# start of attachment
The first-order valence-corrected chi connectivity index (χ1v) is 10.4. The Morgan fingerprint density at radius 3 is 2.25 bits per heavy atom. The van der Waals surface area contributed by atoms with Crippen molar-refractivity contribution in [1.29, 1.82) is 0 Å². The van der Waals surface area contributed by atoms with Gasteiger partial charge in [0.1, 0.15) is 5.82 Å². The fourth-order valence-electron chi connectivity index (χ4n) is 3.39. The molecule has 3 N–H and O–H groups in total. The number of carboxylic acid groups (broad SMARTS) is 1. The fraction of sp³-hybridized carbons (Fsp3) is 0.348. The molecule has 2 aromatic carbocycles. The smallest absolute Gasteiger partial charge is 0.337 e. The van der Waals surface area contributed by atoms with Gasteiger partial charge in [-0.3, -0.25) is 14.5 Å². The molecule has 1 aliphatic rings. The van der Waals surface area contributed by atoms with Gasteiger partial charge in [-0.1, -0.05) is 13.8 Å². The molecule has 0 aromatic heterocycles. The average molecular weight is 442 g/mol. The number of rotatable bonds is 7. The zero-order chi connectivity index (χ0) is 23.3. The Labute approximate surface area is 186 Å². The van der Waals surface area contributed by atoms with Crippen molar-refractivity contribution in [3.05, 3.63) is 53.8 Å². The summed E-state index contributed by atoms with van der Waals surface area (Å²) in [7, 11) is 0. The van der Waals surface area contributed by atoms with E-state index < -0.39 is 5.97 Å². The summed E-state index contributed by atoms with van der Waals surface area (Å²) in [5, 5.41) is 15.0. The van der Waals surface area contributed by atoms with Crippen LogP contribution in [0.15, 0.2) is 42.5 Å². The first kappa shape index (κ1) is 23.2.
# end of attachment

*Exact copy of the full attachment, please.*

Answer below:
The first-order valence-corrected chi connectivity index (χ1v) is 10.4. The Morgan fingerprint density at radius 3 is 2.25 bits per heavy atom. The van der Waals surface area contributed by atoms with Crippen molar-refractivity contribution in [1.29, 1.82) is 0 Å². The van der Waals surface area contributed by atoms with Gasteiger partial charge in [0.1, 0.15) is 5.82 Å². The fourth-order valence-electron chi connectivity index (χ4n) is 3.39. The molecule has 3 N–H and O–H groups in total. The number of carboxylic acid groups (broad SMARTS) is 1. The fraction of sp³-hybridized carbons (Fsp3) is 0.348. The molecule has 2 aromatic carbocycles. The smallest absolute Gasteiger partial charge is 0.337 e. The van der Waals surface area contributed by atoms with Gasteiger partial charge in [-0.3, -0.25) is 14.5 Å². The molecule has 1 aliphatic rings. The van der Waals surface area contributed by atoms with Gasteiger partial charge in [-0.1, -0.05) is 13.8 Å². The molecule has 0 aromatic heterocycles. The average molecular weight is 442 g/mol. The number of rotatable bonds is 7. The zero-order chi connectivity index (χ0) is 23.3. The Labute approximate surface area is 186 Å². The van der Waals surface area contributed by atoms with Crippen molar-refractivity contribution in [3.05, 3.63) is 53.8 Å². The summed E-state index contributed by atoms with van der Waals surface area (Å²) in [7, 11) is 0. The van der Waals surface area contributed by atoms with E-state index < -0.39 is 5.97 Å². The summed E-state index contributed by atoms with van der Waals surface area (Å²) in [5, 5.41) is 15.0. The van der Waals surface area contributed by atoms with Crippen LogP contribution in [0.15, 0.2) is 42.5 Å². The first kappa shape index (κ1) is 23.2.